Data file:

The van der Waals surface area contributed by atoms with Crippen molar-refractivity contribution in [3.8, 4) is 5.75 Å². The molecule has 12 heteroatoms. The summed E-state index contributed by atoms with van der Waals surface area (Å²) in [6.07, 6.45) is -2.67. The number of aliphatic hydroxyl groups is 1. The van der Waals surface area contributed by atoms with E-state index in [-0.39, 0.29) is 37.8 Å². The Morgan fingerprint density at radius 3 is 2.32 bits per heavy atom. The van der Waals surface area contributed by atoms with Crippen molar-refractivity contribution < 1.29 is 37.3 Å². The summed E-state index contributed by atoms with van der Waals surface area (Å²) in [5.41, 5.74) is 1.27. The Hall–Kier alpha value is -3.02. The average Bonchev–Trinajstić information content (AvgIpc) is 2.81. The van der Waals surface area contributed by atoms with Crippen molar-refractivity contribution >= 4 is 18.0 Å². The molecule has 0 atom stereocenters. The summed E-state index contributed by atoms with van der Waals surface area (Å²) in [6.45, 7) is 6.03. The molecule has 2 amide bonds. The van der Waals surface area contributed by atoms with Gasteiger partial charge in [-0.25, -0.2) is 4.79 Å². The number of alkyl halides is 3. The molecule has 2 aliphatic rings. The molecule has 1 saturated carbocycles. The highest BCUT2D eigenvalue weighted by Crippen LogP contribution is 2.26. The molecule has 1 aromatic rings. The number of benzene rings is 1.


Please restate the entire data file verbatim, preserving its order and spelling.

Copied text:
The van der Waals surface area contributed by atoms with Crippen molar-refractivity contribution in [3.8, 4) is 5.75 Å². The molecule has 12 heteroatoms. The summed E-state index contributed by atoms with van der Waals surface area (Å²) in [6.07, 6.45) is -2.67. The number of aliphatic hydroxyl groups is 1. The van der Waals surface area contributed by atoms with E-state index in [-0.39, 0.29) is 37.8 Å². The Morgan fingerprint density at radius 3 is 2.32 bits per heavy atom. The van der Waals surface area contributed by atoms with Crippen molar-refractivity contribution < 1.29 is 37.3 Å². The summed E-state index contributed by atoms with van der Waals surface area (Å²) in [5.41, 5.74) is 1.27. The Hall–Kier alpha value is -3.02. The average Bonchev–Trinajstić information content (AvgIpc) is 2.81. The van der Waals surface area contributed by atoms with Crippen molar-refractivity contribution >= 4 is 18.0 Å². The molecule has 0 atom stereocenters. The summed E-state index contributed by atoms with van der Waals surface area (Å²) in [6.45, 7) is 6.03. The molecule has 2 amide bonds. The van der Waals surface area contributed by atoms with Gasteiger partial charge in [-0.25, -0.2) is 4.79 Å². The number of alkyl halides is 3. The molecule has 2 aliphatic rings. The molecule has 1 saturated carbocycles. The highest BCUT2D eigenvalue weighted by Crippen LogP contribution is 2.26. The molecule has 1 aromatic rings. The number of benzene rings is 1.